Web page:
I've discovered that anal-retentiveness and parenting tend to butt heads frequently. I easily give into frustration when carrots spew out of my child's mouth across the table, or a curious baby is climbing up my pant leg while I'm chopping onions, and, of course, when a walker rolls over my toe while I'm in the kitchen hastily trying to prepare dinner. It seems like too much chaos in the kitchen for this anal-retentive mother. After all, this kitchen is MY throne!
I have a friend who has purposefully placed a stool next to the island in her kitchen. Her sons are always climbing up onto it while she cooks. Baby hands go into the butter and the cream cheese, and she just smiles and without a word continues with what she's doing. At first I think, boy, do I wish I was that laid back when kids are in MY kitchen. But I've realized that this mama has wisdom that I, the rookie mom, is still learning.
Polly Berrien Berends, in her book Whole Child/Whole Parent, addresses my hang-ups regarding such matters:
While she is unlikely to eat unless hungry, she is not simply feeding herself because her stomach is hungry. Her feeding, reaching, feeling the food, pulling it into her mouth, is learning. And it is learning almost more than the food for which she hungers.
Seeing that our children are trying to learn inspires us with many thoughtful ideas on how to prepare food that not only nourishes their bodies but also helps them learn what they are trying to learn. Realizing that they are not simply "playing with food" when they should be eating it, but rather learning, many "foods for thoughts" occur to us. Whether or not they get eaten, the peas in a pod are amazing; the star in the apple is a wonder.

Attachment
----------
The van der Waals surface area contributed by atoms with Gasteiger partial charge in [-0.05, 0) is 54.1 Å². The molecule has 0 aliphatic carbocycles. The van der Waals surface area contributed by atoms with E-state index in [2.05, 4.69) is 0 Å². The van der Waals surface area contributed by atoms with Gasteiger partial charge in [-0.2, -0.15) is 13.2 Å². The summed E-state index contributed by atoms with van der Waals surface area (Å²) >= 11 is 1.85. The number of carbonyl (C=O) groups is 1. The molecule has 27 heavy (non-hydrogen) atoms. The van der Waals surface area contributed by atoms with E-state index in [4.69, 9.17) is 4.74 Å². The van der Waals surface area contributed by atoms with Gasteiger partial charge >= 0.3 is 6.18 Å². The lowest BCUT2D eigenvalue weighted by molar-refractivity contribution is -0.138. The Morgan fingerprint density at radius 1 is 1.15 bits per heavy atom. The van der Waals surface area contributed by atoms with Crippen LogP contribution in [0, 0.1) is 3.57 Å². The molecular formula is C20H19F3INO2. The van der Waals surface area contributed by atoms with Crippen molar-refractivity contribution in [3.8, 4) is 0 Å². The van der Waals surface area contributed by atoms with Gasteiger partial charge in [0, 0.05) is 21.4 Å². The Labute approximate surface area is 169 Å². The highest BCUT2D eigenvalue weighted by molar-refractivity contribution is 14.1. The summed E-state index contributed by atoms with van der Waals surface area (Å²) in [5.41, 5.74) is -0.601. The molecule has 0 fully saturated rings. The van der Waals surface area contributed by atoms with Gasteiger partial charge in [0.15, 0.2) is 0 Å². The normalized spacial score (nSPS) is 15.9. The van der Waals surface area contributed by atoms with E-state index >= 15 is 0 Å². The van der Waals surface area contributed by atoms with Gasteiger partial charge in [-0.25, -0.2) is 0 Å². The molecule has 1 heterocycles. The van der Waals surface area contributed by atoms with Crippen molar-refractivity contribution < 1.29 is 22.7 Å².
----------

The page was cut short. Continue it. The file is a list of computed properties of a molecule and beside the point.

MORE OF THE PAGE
There are two reasons for including our children in our kitchen activities. One is that we can't keep them out and get anything done at the same time. The other is that this is one of the best places in the house for both parent and child to learn what we most need to know. The child's task is to explore the material properties of her world and learn how to deal with them. And where could you find a finer, better-equipped learning laboratory than the average kitchen? Here such spiritual nutrients as love, humility, abundance, order, beauty, gratitude are concretely expressible. When task and circumstance are viewed spiritually, essentially, the necessary work is easier and more fulfilling.
I love how Ms. Berends takes a circumstance and flips it in such a positive light. If only I could see this reversed perspective in many situations I encounter. Such a key piece of wisdom that I've been missing.
My daughter is a very curious soul. She likes to explore. She notices every tiny detail -- many which I overlook. I should be open to nourishing this curiosity instead of diffusing it for the sake of having things "my way". Of course, "letting go" will be a work in progress. It always is for the anal- retentive. However, the kitchen is a great place to start.